Streams

 

 

White House

The Takeaway

This week's Agenda with Marcus Mabry and Jonathan Marcus

Monday, June 15, 2009

It's a week full of foreign news: disarray continuing in Iran following the country's hotly contested presidential election; the world reacts to Israeli Prime Minister Benjamin Netanyahu's Mideast peace plan; and U.S. Middle East Envoy George Mitchell is in Syria. On the domestic front, President Obama and Treasury Secretary Tim Geithner are expected to lay out regulation reforms. The Takeaway is joined by Marcus Mabry, International Business Editor for The New York Times, and Jonathan Marcus, Diplomatic Correspondent for the BBC.

"The ball, to some extent, will be in President Obama's court, but he cannot serve that ball until, obviously, the situation in Tehran becomes clearer."
— BBC's Jonathan Marcus on U.S. relations with Iran

Comment

The Takeaway

A Step to Closing Guantanamo? A Detainee in New York

Wednesday, June 10, 2009

The first detainee from Guantanamo Bay prison to face civilian trial in the U.S. pleaded "not guilty" in a New York court on Tuesday. Ahmed Ghailani is charged with helping to coordinate the bombing of U.S. embassies in Kenya and Tanzania. The transfer and trial of this detainee is viewed as an important step in the Obama administration’s plan to close Guantanamo Bay. The Takeaway talks to Jonathan Mahler author of The Challenge: Hamdan v. Rumsfeld and the Fight over Presidential Power about what this first trial means for the nation and the detainees.

Comment

The Takeaway

The Week's Agenda with Marcus Mabry

Monday, June 08, 2009

The Takeaway gives you your weekly rundown of the stories to keep an eye on. This week there's a battle brewing between the finance sector and the Obama administration as some banks prepare to pay back TARP funds. Iran's elections kick off as Lebanon's conclude. And this week's Apple software developer's conference may see the return of Steve Jobs. For that and more we're joined by Marcus Mabry, International Business Editor for our partners, The New York Times.

Comment

The Takeaway

The Agenda: What's In Store for the Week Ahead

Monday, June 01, 2009

The Takeaway talks to Marcus Mabry, International Business Editor for The New York Times, and BBC Arab Affairs Analyst Magdi Abdel Hadi about what's in the headlines for the week ahead. Topics include President Obama and Treasury Secretary Timothy Geithner hitting the road, GM contining the long, slow walk to bankruptcy, and predictions that unemployment numbers may hit nine percent for the first time in a quarter of a century.
"I expect both sides to really be diplomatic and conciliatory this week and to really talk a lot about being partners."
—New York Times international business editor Marcus Mabry on U.S. relations with China

Comment

The Takeaway

What Does Supreme Court Diversity Mean?

Thursday, May 28, 2009

Of the 110 U.S. Supreme Court justices in history, only eleven have been Catholic. But if Judge Sonia Sotomayor is confirmed as the newest member on the bench, there will be six Catholic judges on the bench at once. That begs the question: What does diversity on the Supreme Court mean? Is it about race, religion, or gender? Or should it be about something bigger? The Takeaway talks to Nadine Strossen, the former President of the ACLU who is currently a professor at New York Law School. Also joining the conversation is John Allen, the senior correspondent for the National Catholic Reporter.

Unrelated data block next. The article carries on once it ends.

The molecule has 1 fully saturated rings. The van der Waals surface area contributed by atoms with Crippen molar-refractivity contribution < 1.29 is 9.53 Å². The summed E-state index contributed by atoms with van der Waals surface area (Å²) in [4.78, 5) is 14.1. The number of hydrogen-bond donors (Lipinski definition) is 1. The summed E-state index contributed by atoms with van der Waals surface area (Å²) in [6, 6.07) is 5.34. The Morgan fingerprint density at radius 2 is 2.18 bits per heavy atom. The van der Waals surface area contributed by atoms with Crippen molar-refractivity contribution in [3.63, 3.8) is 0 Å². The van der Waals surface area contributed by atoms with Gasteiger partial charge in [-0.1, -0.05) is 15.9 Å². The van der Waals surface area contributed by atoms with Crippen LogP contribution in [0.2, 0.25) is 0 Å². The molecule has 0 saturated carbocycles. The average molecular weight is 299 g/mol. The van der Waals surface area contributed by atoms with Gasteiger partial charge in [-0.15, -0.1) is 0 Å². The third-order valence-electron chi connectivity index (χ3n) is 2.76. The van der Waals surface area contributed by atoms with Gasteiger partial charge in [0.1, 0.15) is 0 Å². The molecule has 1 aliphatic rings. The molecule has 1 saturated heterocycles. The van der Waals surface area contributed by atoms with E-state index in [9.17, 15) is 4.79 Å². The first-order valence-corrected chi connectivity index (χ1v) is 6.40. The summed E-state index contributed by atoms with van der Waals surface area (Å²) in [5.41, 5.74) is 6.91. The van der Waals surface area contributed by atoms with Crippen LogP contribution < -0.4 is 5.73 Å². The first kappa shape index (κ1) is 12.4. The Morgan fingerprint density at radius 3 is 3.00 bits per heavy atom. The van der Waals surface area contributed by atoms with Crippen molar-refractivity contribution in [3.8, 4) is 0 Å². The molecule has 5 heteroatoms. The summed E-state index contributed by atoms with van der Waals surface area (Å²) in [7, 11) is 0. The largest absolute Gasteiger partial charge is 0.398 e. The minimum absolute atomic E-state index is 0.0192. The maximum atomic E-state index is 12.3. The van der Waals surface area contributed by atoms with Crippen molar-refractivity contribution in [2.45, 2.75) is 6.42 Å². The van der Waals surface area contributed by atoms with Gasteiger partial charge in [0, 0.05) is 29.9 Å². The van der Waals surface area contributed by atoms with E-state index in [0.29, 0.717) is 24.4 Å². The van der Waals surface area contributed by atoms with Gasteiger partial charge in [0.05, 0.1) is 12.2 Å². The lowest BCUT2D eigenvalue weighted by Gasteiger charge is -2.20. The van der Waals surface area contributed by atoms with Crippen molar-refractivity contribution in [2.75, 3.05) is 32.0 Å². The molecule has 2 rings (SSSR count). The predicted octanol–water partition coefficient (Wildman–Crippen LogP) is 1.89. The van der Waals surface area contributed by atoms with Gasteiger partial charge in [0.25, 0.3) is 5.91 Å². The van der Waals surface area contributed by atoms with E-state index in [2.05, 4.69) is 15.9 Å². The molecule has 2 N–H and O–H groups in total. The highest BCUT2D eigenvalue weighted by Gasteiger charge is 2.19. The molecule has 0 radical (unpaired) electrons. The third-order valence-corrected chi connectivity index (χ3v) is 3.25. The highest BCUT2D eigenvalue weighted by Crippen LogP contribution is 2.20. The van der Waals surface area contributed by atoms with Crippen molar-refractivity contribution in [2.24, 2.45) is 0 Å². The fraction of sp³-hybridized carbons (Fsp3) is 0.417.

Comment

The Takeaway

China's Role in North Korea's High-Stakes Game

Wednesday, May 27, 2009

North Korea continues to raise the stakes in its game of nuclear poker, conducting a second nuclear test in as many days on Tuesday. Meanwhile, a South Korean newspaper has reported that U.S. spy satellites have detected signs that North Korea has started up its nuclear plant again. The international community has condemned Pyongyang's nuclear ambitions. But the only country with real clout over North Korea is China: the nation is North Korea’s neighbor and main trading partner. To find out China's take on the North Korea situation, The Takeaway talks to John Pomfret, author of Chinese Lessons: Five Classmates and the Story of the New China. He writes the blog Pomfret’s China on the Newsweek/Washington Post website.

Comment

The Takeaway

Nukes, Hawks and Ambassador John Bolton

Tuesday, May 26, 2009

Just hours after the U.N. Security Council condemned North Korea's nuclear tests, Pyongyang tested more missiles. President Obama criticized the tests, prompting North Korea to respond that its "army and people are fully ready for battle... against any reckless U.S. attempt for a pre-emptive attack."

An American attack is extremely unlikely. But what clout does the U.S. or the international community have? The Takeaway turns to John Bolton: he served as the Permanent U.S. Ambassador to the United Nations from August 2005 until December 2006 and is currently a Senior Fellow at the American Enterprise Institute.
"The next step really ought to be the kind of sweeping economic sanctions that were imposed on Iraq after it invaded Kuwait in 1990. That would be a real sign."
—Former U.N. Ambassador John Bolton on the U.S. response to North Korea

Click through for transcript

In case you missed the President's remarks on North Korea, here they are:

Comments [4]

The Takeaway

National Security: Obama's Plan for Guantanamo Bay